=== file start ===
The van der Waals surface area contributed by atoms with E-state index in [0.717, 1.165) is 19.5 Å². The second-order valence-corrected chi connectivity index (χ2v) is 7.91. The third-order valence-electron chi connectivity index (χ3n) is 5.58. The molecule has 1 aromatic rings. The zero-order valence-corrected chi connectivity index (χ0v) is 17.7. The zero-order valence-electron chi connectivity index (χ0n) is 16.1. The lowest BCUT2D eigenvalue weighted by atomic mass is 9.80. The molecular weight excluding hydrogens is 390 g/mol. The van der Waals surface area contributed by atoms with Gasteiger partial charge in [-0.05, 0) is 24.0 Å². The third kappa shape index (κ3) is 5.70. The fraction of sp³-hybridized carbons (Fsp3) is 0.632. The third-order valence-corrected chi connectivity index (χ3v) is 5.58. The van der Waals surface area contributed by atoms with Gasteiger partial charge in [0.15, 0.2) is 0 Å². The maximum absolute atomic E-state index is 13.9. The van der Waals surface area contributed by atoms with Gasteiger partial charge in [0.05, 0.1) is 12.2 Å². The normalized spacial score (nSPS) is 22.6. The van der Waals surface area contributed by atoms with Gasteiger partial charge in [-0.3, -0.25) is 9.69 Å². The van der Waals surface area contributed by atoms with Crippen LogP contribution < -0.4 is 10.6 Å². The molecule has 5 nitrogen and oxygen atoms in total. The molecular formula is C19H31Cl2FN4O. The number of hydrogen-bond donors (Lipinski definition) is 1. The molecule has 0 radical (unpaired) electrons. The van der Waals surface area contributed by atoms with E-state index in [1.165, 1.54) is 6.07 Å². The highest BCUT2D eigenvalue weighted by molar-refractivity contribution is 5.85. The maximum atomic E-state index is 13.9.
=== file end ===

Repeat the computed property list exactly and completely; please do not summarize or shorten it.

The van der Waals surface area contributed by atoms with E-state index in [0.717, 1.165) is 19.5 Å². The second-order valence-corrected chi connectivity index (χ2v) is 7.91. The third-order valence-electron chi connectivity index (χ3n) is 5.58. The molecule has 1 aromatic rings. The zero-order valence-corrected chi connectivity index (χ0v) is 17.7. The zero-order valence-electron chi connectivity index (χ0n) is 16.1. The lowest BCUT2D eigenvalue weighted by atomic mass is 9.80. The molecular weight excluding hydrogens is 390 g/mol. The van der Waals surface area contributed by atoms with Gasteiger partial charge in [-0.05, 0) is 24.0 Å². The third kappa shape index (κ3) is 5.70. The fraction of sp³-hybridized carbons (Fsp3) is 0.632. The third-order valence-corrected chi connectivity index (χ3v) is 5.58. The van der Waals surface area contributed by atoms with Gasteiger partial charge in [0.15, 0.2) is 0 Å². The maximum absolute atomic E-state index is 13.9. The van der Waals surface area contributed by atoms with Gasteiger partial charge in [0.05, 0.1) is 12.2 Å². The normalized spacial score (nSPS) is 22.6. The van der Waals surface area contributed by atoms with Gasteiger partial charge in [-0.3, -0.25) is 9.69 Å². The van der Waals surface area contributed by atoms with Crippen LogP contribution < -0.4 is 10.6 Å². The molecule has 5 nitrogen and oxygen atoms in total. The molecular formula is C19H31Cl2FN4O. The number of hydrogen-bond donors (Lipinski definition) is 1. The molecule has 0 radical (unpaired) electrons. The van der Waals surface area contributed by atoms with E-state index in [1.165, 1.54) is 6.07 Å². The highest BCUT2D eigenvalue weighted by molar-refractivity contribution is 5.85. The maximum atomic E-state index is 13.9.